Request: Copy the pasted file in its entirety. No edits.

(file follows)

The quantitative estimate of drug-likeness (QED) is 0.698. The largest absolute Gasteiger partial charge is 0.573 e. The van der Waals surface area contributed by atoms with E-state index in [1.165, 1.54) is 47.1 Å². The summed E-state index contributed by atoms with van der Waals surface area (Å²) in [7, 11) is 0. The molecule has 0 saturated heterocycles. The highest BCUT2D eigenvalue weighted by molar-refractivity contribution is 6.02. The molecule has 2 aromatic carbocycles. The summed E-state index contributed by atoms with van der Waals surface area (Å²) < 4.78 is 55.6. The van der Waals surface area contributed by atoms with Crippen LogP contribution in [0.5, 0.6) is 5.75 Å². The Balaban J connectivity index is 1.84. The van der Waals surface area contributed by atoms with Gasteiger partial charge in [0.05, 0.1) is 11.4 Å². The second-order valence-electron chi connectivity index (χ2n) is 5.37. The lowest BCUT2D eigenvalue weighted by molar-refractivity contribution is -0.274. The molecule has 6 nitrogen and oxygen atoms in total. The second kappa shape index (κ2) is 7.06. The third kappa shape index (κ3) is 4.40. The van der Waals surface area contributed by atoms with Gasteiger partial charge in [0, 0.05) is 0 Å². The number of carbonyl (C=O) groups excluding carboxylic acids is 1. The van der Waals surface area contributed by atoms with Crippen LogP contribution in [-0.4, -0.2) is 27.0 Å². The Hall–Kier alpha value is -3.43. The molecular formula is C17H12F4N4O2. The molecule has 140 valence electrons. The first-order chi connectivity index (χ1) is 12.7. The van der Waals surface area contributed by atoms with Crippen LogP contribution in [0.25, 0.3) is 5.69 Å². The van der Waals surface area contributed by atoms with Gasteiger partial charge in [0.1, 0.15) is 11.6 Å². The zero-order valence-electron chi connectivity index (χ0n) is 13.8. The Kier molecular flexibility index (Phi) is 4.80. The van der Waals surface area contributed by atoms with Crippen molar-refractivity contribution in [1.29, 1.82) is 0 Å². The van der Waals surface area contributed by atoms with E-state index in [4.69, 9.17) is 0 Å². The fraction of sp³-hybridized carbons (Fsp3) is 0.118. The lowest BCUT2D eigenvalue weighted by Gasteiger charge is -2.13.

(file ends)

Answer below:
The quantitative estimate of drug-likeness (QED) is 0.698. The largest absolute Gasteiger partial charge is 0.573 e. The van der Waals surface area contributed by atoms with E-state index in [1.165, 1.54) is 47.1 Å². The summed E-state index contributed by atoms with van der Waals surface area (Å²) in [7, 11) is 0. The molecule has 0 saturated heterocycles. The highest BCUT2D eigenvalue weighted by molar-refractivity contribution is 6.02. The molecule has 2 aromatic carbocycles. The summed E-state index contributed by atoms with van der Waals surface area (Å²) < 4.78 is 55.6. The van der Waals surface area contributed by atoms with Crippen LogP contribution in [0.5, 0.6) is 5.75 Å². The Balaban J connectivity index is 1.84. The van der Waals surface area contributed by atoms with Gasteiger partial charge in [0.05, 0.1) is 11.4 Å². The second-order valence-electron chi connectivity index (χ2n) is 5.37. The lowest BCUT2D eigenvalue weighted by molar-refractivity contribution is -0.274. The molecule has 6 nitrogen and oxygen atoms in total. The second kappa shape index (κ2) is 7.06. The third kappa shape index (κ3) is 4.40. The van der Waals surface area contributed by atoms with Gasteiger partial charge in [0, 0.05) is 0 Å². The number of carbonyl (C=O) groups excluding carboxylic acids is 1. The van der Waals surface area contributed by atoms with Crippen LogP contribution in [-0.4, -0.2) is 27.0 Å². The Hall–Kier alpha value is -3.43. The molecular formula is C17H12F4N4O2. The molecule has 140 valence electrons. The first-order chi connectivity index (χ1) is 12.7. The van der Waals surface area contributed by atoms with Crippen LogP contribution in [0.25, 0.3) is 5.69 Å². The van der Waals surface area contributed by atoms with Gasteiger partial charge in [0.1, 0.15) is 11.6 Å². The zero-order valence-electron chi connectivity index (χ0n) is 13.8. The Kier molecular flexibility index (Phi) is 4.80. The van der Waals surface area contributed by atoms with Crippen molar-refractivity contribution in [1.29, 1.82) is 0 Å². The van der Waals surface area contributed by atoms with E-state index in [4.69, 9.17) is 0 Å². The fraction of sp³-hybridized carbons (Fsp3) is 0.118. The lowest BCUT2D eigenvalue weighted by Gasteiger charge is -2.13.